There is scattered small-scale evidence suggesting that various psychosocial interventions may be a feasible intervention option for people with mild intellectual disabilities and a range of mental health problems, including depression, anxiety, and anger.7 Longer interventions showed a statistically significant impact on depressive symptoms and dichotomous depression outcomes compared with shorter interventions. The duration of interventions is of importance since interventions lasting for 3 months exhibited more positive effects compared with shorter interventions.8 The psychotic symptoms, psychological distress, information about the condition, and money were the four most common areas in which patients had needs and required assistance, whereas the four most common areas of needs reported by caregivers were psychological distress, money, company, and intimate relationships. The majority of schizophrenia persons’ needs remain unsatisfied.9,10
RATIONALE OF THE STUDY
Schizophrenia and related disorders are commonly associated with impairment in socio-occupational functions. Empirically validated psychosocial interventions, added to antipsychotic medication, target one or more of deficit areas, including positive and negative symptoms, cognitive deficits, and poor social functioning. Various unmet psychosocial intervention needs of persons with schizophrenia attending the psychiatric outpatient clinic were reported. There is a lack of evidence of psychosocial intervention service in a comprehensive manner, which addresses those unmet needs so this study was an attempt to fill the gap.
AIM AND OBJECTIVE
To study the psychosocial needs and outcomes of intervention in persons with schizophrenia.
MATERIALS AND METHODS
The research was designed as a pre- and post-study without a control group. It was a prospective intervention study, and the sampling was done by a consecutive sampling method. The study was carried out at outpatient department (OPD) of the Department of Psychiatry, Government Medical College and Hospital, Chandigarh. The total sample size was 15 persons with schizophrenia (F20.0–20.9) as per the International Classification of Diseases (ICD)-10.11 The subject recruitment procedure consisted of consecutive patients who gave written consent to participate in the study, and those who fulfilled inclusion and exclusion criteria were included in the present study.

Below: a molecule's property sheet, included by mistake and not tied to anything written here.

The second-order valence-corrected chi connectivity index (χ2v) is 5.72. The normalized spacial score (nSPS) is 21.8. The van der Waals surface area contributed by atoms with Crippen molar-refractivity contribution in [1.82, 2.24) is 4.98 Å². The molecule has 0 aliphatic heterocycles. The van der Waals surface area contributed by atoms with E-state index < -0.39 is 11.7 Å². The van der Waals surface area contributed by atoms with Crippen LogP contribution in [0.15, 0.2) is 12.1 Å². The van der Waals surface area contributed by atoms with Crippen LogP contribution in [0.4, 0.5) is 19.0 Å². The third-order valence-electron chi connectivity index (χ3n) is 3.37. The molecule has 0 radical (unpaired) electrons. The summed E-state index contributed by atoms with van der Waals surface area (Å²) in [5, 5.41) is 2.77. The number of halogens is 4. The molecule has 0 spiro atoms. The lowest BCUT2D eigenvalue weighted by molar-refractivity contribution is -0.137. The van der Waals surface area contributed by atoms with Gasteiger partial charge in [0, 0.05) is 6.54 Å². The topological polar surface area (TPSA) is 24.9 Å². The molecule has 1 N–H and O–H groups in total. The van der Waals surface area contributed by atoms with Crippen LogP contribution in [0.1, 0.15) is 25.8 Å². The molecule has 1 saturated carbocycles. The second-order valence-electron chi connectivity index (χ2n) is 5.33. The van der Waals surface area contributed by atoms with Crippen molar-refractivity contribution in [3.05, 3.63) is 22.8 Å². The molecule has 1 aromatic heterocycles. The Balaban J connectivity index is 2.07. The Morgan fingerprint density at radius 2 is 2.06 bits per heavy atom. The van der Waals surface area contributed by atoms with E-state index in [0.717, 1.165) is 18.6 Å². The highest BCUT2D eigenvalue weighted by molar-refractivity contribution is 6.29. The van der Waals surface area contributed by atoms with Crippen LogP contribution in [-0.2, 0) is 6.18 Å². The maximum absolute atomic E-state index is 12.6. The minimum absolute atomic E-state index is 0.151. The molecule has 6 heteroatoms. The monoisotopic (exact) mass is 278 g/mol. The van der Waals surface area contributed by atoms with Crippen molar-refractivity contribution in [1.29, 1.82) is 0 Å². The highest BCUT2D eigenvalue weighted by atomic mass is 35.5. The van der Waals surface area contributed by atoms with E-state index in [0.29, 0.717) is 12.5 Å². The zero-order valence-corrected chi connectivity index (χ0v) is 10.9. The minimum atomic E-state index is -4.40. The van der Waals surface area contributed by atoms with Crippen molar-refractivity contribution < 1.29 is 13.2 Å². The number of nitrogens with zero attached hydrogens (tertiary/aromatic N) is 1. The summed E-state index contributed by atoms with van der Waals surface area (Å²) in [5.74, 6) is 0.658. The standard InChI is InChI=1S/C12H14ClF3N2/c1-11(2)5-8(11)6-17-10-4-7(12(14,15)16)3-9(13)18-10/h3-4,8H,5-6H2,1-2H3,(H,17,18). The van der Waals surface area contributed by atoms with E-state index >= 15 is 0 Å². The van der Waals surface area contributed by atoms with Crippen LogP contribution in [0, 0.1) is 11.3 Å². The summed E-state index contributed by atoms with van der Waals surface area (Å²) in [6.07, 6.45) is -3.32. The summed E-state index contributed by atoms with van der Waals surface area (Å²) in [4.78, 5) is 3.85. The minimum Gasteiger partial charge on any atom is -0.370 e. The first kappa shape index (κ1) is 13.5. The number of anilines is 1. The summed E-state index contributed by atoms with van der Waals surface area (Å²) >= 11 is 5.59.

All patients who are diagnosed with schizophrenia (only F20.0–20.9) as per ICD-10,11 should be clinically stable, and defined as the absence of exacerbation of illness requiring an increase in drug doses by 50% in past 3 months were eligible.12 The age-group of the population should be 18 to 55 years. Schizophrenia patients with an illness duration of more than 1 year and less than 5 years and those who gave written consent to participate in the study were included.
Exclusion Criteria for the Patients
Patients should not be unstable or have any major medical illness or substance dependence (except nicotine and caffeine). Those who are already receiving psychosocial intervention in the OPD were excluded. The patient was excluded if he developed worsening of clinical condition while receiving psychosocial intervention.
ASSESSMENTS/TOOLS TO BE USED
- Sociodemographic and Clinical Data Sheet
- Detail psychosocial assessment
- Psychosocial Intervention Needs Checklist13
- Global Assessment of Functioning (GAF)14,15
- Morisky Medication Adherence Scale (MMAS)17
- Social Occupational Functioning Scale (SOFS)18
- Patient Satisfaction Scale (PAT-SAT)19